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Commentary: Internet taxes are coming

With the U.S. Congress' extension of the moratorium on Internet taxes in doubt, businesses should prepare to collect and remit online sales and use taxes.

    By French Caldwell and Bill Keller, Gartner Analysts

    In November 1999, Gartner forecast that by 2001 companies wishing to sell globally online would have to prepare to collect value-added taxes, sales and use taxes, and applicable tariffs and remit them to the countries or jurisdictions in which their products are used or consumed.

    With the U.S. Congress' extension

    See news story:
    Economic, political shifts revive calls for e-tail levies
    of the moratorium on Internet taxes in doubt, this forecast will likely prove accurate.

    Although the moratorium was not a complete ban on collecting sales and use taxes from online transactions, the ban worked in combination with Supreme Court decisions that prohibit collecting catalog sales tax on out-of-state sales to deter states from instituting online sales tax collection.

    Even if Congress does reach agreement to reimpose the ban, it will likely do so for no more than two years, which would likely provide enough time to simplify the states' sales tax systems. Rationalizing sales and use taxes across the 45 states that collect them would establish a basis for federal legislation that would permit states to collect sales taxes outside their territorial jurisdictions.

    The elimination of the ban also means that states could consider taxing Internet service--imposing, for instance, a "bit" tax or a usage tax collected by Internet service providers. Other Internet infrastructure-related taxes could emerge as well with states struggling to close budget shortfalls in a sour economy exacerbated by a terrorism-induced, shop-at-home attitude.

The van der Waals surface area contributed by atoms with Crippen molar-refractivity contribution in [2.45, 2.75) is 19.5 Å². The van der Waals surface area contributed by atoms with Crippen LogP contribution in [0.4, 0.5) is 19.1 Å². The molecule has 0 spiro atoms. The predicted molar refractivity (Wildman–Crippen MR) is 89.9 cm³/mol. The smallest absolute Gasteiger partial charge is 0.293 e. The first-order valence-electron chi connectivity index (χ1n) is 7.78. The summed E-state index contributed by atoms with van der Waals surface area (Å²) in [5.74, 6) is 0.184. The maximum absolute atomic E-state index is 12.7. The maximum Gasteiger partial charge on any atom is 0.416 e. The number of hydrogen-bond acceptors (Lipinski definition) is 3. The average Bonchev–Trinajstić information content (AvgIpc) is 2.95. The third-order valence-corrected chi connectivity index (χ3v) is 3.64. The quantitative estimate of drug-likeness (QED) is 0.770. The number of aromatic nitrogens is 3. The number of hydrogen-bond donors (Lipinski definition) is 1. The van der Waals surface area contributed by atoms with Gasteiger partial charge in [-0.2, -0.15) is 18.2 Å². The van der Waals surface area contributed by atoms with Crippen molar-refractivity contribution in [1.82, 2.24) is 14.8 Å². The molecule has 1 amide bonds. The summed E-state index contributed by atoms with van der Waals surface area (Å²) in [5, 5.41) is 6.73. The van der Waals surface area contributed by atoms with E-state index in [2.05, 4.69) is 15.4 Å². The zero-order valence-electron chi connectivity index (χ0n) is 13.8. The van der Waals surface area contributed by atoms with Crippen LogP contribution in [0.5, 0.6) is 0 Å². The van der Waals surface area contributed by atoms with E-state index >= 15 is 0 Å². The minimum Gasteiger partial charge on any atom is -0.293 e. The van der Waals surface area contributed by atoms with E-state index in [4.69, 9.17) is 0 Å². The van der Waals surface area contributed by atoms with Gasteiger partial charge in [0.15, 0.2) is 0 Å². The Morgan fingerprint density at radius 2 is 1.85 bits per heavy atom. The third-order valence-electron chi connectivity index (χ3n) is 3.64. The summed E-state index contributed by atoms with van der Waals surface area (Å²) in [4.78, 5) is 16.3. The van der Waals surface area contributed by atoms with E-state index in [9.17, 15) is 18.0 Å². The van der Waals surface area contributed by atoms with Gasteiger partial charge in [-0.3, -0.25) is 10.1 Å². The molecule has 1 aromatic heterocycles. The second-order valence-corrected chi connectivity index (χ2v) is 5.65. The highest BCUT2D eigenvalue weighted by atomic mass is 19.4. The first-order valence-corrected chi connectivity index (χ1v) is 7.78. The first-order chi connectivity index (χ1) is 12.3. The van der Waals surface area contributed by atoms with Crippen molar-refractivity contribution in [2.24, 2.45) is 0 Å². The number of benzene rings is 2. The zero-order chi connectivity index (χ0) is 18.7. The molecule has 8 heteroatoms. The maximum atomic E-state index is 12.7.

States will find themselves under pressure to make up for reduced federal spending on social services, the environment and possibly education, as federal money shifts into defense and homeland security programs. In this environment, state and local governments will need new sources of revenue.

    Gartner believes that Internet taxes will begin to take effect in some states as early as 2003 and in most states no later than 2005. Businesses should prepare to collect and remit online sales and use taxes, and companies and consumers should prepare for the increased costs of Internet service.

    (For a related assessment of the Internet sales tax issue and its effect on e-commerce, see Gartner.com.)

    Entire contents, Copyright © 2001 Gartner, Inc. All rights reserved. The information contained herein represents Gartner's initial commentary and analysis and has been obtained from sources believed to be reliable. Positions taken are subject to change as more information becomes available and further analysis is undertaken. Gartner disclaims all warranties as to the accuracy, completeness or adequacy of the information. Gartner shall have no liability for errors, omissions or inadequacies in the information contained herein or for interpretations thereof.